Raquel Bitton's voice immediately brings Edith Piaf to mind, and that's no coincidence. Henri Contet, who wrote many of Piaf's most popular songs, has said, ".... your talent would have pleased her so much.... ." Britton's admiration for the legendary "Little Sparrow" led her to write and star in the award-winning documentary concert-film Piaf Her Story Her Songs. Both performers sing passionately of love in strong, assured voices with heavy and wide vibratos.
Bitton in this release has moved away from her usual French repertoire to pay tribute to the bolero and its most revered composers. Her intense, sultry approach to these romantic classics will make you wonder why she didn't record them sooner.
The mix does seem odd on first hearing--a wonderful Latin band and Latin standards sung mostly in French, with a vibrato that will sometimes leave you wondering where the note is. But past the initial surprise lies appreciation and great pleasure. You may find yourself playing this one over and over again.
In Bob Holloway arrangements, the orchestra of nearly 30 recalls bands first popular over 50 years ago. He uses fairly typical Latin big-band instrumentation, sometimes with strings added for a lusher feel. The musicians are exceptional precise and effortless in ensemble, and totally supportive of the Bitton-Holloway approach, whether in the background or taking brief solos. The gracious and gentle acoustic guitar of Ramon Stagnaro is a particular standout.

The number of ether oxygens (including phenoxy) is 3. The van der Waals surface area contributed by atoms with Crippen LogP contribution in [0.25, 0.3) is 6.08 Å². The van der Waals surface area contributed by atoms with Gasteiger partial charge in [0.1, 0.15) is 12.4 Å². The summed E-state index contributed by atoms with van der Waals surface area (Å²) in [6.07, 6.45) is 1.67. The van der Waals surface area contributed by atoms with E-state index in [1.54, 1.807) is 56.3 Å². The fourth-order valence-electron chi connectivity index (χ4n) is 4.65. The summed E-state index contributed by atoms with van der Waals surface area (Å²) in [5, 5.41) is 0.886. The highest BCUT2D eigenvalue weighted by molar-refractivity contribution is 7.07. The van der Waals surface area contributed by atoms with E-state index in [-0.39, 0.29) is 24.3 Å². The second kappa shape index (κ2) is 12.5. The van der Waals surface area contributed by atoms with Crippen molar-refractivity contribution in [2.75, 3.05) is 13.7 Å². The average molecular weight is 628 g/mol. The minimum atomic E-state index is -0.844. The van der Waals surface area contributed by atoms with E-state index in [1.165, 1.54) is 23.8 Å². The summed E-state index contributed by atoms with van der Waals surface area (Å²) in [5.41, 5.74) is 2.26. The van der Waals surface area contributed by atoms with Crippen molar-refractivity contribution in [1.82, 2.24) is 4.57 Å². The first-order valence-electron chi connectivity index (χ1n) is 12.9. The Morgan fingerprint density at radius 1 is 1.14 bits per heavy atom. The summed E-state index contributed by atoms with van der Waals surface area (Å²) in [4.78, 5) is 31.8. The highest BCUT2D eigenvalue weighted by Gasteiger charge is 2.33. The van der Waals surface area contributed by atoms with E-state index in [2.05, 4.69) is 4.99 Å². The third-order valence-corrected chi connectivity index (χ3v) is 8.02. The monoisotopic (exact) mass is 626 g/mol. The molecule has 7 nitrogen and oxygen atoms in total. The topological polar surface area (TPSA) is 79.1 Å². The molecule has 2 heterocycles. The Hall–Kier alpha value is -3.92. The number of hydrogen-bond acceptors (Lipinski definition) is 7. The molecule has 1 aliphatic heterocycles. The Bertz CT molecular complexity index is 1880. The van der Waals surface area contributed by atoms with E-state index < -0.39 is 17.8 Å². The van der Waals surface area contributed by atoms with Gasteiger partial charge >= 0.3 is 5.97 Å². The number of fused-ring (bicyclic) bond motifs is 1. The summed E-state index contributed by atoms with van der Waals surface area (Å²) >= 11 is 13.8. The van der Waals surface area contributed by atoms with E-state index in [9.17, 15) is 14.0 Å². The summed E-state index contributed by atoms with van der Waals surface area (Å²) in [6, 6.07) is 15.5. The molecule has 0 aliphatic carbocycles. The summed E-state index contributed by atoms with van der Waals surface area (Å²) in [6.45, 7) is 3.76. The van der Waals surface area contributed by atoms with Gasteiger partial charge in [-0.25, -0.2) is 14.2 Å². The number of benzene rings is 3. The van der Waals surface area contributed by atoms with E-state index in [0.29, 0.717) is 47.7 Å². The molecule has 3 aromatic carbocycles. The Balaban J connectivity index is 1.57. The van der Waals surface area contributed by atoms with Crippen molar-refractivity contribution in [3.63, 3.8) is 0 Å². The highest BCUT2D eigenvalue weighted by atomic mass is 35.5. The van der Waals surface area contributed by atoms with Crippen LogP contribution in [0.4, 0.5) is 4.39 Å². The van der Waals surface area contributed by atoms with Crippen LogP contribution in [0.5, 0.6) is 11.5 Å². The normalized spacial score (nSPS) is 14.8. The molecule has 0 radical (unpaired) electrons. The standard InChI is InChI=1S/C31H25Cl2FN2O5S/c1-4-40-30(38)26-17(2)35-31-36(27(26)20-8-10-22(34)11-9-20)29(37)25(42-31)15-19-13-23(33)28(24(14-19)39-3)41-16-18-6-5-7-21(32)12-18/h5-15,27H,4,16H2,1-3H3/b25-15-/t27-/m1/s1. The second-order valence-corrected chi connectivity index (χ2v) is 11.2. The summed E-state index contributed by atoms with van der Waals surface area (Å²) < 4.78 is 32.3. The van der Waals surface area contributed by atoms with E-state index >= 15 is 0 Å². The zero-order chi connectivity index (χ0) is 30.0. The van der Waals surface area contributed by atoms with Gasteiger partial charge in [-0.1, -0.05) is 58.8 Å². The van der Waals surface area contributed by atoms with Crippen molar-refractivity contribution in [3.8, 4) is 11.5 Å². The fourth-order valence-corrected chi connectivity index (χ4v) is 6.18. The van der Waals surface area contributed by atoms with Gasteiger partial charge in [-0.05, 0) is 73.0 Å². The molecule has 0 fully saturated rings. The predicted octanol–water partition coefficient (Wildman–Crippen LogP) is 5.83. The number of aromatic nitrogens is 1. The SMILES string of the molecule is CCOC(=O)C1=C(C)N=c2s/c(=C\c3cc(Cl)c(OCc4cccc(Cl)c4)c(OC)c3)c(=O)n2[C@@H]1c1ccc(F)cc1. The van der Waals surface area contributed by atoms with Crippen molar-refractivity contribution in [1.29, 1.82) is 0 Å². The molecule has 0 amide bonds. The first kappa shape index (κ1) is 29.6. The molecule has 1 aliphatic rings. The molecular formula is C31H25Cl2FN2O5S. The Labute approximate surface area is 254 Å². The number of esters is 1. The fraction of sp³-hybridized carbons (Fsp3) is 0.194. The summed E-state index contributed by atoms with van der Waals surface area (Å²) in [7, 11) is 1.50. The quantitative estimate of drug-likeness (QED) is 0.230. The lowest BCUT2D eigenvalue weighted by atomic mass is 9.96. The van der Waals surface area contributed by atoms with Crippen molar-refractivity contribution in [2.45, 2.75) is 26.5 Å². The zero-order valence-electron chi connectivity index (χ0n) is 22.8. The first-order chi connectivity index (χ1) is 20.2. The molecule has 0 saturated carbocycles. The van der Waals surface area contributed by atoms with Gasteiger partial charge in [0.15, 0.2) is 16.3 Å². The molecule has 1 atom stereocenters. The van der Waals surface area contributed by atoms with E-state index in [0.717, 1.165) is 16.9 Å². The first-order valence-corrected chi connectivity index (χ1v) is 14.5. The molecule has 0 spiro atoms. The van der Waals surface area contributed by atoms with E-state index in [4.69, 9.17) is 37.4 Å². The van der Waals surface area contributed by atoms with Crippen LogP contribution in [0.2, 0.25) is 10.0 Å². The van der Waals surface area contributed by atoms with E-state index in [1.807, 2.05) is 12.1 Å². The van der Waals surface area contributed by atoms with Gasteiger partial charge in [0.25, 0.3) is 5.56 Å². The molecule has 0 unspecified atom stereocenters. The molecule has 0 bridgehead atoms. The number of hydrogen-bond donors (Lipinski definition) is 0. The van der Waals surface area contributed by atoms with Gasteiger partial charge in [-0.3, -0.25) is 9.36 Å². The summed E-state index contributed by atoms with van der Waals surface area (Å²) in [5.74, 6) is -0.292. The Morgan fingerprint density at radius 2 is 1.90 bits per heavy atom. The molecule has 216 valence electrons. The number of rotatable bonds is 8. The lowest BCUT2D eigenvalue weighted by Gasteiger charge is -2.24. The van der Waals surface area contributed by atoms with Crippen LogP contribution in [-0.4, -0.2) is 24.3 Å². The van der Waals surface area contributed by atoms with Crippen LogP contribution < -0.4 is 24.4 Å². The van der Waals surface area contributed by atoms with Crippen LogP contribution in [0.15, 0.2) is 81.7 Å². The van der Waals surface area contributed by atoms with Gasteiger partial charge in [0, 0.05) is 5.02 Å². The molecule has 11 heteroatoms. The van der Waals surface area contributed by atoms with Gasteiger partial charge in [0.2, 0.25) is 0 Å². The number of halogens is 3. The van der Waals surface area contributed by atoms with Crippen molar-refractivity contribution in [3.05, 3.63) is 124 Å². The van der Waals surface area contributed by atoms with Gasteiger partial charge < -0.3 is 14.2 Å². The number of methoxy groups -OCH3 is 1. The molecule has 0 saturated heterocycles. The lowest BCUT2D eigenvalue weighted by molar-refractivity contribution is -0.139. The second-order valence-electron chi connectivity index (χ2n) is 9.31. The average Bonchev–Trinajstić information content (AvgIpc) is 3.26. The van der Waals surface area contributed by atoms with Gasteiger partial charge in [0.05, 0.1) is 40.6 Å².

Though written in 1940, "Besame Mucho" will be familiar even to most younger listeners because of the many modern versions. "J'attendrai" and "Solamente una Vez" also bring back memories for, ahem, we more seasoned folk. Perhaps the best track is "Aranjuez mon amor," an adaptation of the slow movement of a well-known classical guitar concerto by the Spanish composer Joaquin Rodrigo. (If you've never heard the haunting version of the same melody by Paul Desmond and Jim Hall, download it immediately.) A few medium tempos liven the mix, but most often, since we're talking bolero, the vibe is languorously seductive.
Because this is a jazz site, readers should know that Bitton isn't a jazz singer as most of us think of one, nor is there much improvisation in these arrangements. It didn't bother me. She projects more feeling and sincerity than a large majority of artists in any genre. The release is a glorious and romantically nostalgic outing echoes of Piaf and Cugat at his best, in warm, loving performances of songs from the great Latin songbook. The album's only flaw is that runs less than 42 minutes. Highly recommended.